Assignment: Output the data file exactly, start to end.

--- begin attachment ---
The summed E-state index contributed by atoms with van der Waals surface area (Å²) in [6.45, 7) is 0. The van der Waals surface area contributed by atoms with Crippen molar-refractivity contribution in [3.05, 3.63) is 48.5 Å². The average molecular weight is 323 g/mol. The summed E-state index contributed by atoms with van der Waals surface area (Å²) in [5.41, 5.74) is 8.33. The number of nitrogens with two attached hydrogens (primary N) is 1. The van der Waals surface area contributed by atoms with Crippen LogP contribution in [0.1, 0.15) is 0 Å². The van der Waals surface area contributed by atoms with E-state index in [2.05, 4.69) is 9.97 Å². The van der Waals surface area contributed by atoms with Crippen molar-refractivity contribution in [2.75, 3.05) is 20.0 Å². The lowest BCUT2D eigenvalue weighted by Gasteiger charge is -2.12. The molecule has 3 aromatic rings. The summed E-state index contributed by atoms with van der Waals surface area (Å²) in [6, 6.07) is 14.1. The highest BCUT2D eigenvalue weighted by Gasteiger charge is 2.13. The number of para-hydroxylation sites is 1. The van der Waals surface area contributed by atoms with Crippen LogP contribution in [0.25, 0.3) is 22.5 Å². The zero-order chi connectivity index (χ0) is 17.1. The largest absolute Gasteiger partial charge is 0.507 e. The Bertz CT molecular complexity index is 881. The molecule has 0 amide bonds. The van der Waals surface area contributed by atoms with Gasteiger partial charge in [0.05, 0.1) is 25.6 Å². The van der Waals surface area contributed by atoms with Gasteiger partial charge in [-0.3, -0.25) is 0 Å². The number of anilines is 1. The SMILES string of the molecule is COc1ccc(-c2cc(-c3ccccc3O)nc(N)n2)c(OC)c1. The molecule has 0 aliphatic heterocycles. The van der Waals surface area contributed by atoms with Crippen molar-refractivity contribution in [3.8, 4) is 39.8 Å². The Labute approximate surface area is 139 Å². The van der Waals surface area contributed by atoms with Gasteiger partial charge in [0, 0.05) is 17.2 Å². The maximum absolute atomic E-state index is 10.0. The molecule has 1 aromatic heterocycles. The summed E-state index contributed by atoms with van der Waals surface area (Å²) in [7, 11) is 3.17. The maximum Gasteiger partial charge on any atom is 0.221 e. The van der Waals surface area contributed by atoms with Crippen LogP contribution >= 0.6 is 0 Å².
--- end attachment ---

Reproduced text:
The summed E-state index contributed by atoms with van der Waals surface area (Å²) in [6.45, 7) is 0. The van der Waals surface area contributed by atoms with Crippen molar-refractivity contribution in [3.05, 3.63) is 48.5 Å². The average molecular weight is 323 g/mol. The summed E-state index contributed by atoms with van der Waals surface area (Å²) in [5.41, 5.74) is 8.33. The number of nitrogens with two attached hydrogens (primary N) is 1. The van der Waals surface area contributed by atoms with Crippen LogP contribution in [0.1, 0.15) is 0 Å². The van der Waals surface area contributed by atoms with E-state index in [2.05, 4.69) is 9.97 Å². The van der Waals surface area contributed by atoms with Crippen molar-refractivity contribution in [2.75, 3.05) is 20.0 Å². The lowest BCUT2D eigenvalue weighted by Gasteiger charge is -2.12. The molecule has 3 aromatic rings. The summed E-state index contributed by atoms with van der Waals surface area (Å²) in [6, 6.07) is 14.1. The highest BCUT2D eigenvalue weighted by Gasteiger charge is 2.13. The number of para-hydroxylation sites is 1. The van der Waals surface area contributed by atoms with Crippen LogP contribution in [0.25, 0.3) is 22.5 Å². The zero-order chi connectivity index (χ0) is 17.1. The largest absolute Gasteiger partial charge is 0.507 e. The Bertz CT molecular complexity index is 881. The molecule has 0 amide bonds. The van der Waals surface area contributed by atoms with Gasteiger partial charge in [0.05, 0.1) is 25.6 Å². The van der Waals surface area contributed by atoms with Gasteiger partial charge in [-0.3, -0.25) is 0 Å². The number of anilines is 1. The SMILES string of the molecule is COc1ccc(-c2cc(-c3ccccc3O)nc(N)n2)c(OC)c1. The molecule has 0 aliphatic heterocycles. The van der Waals surface area contributed by atoms with Crippen molar-refractivity contribution in [3.8, 4) is 39.8 Å². The Labute approximate surface area is 139 Å². The van der Waals surface area contributed by atoms with Gasteiger partial charge in [0, 0.05) is 17.2 Å². The maximum absolute atomic E-state index is 10.0. The molecule has 1 aromatic heterocycles. The summed E-state index contributed by atoms with van der Waals surface area (Å²) in [7, 11) is 3.17. The maximum Gasteiger partial charge on any atom is 0.221 e. The van der Waals surface area contributed by atoms with Crippen LogP contribution >= 0.6 is 0 Å².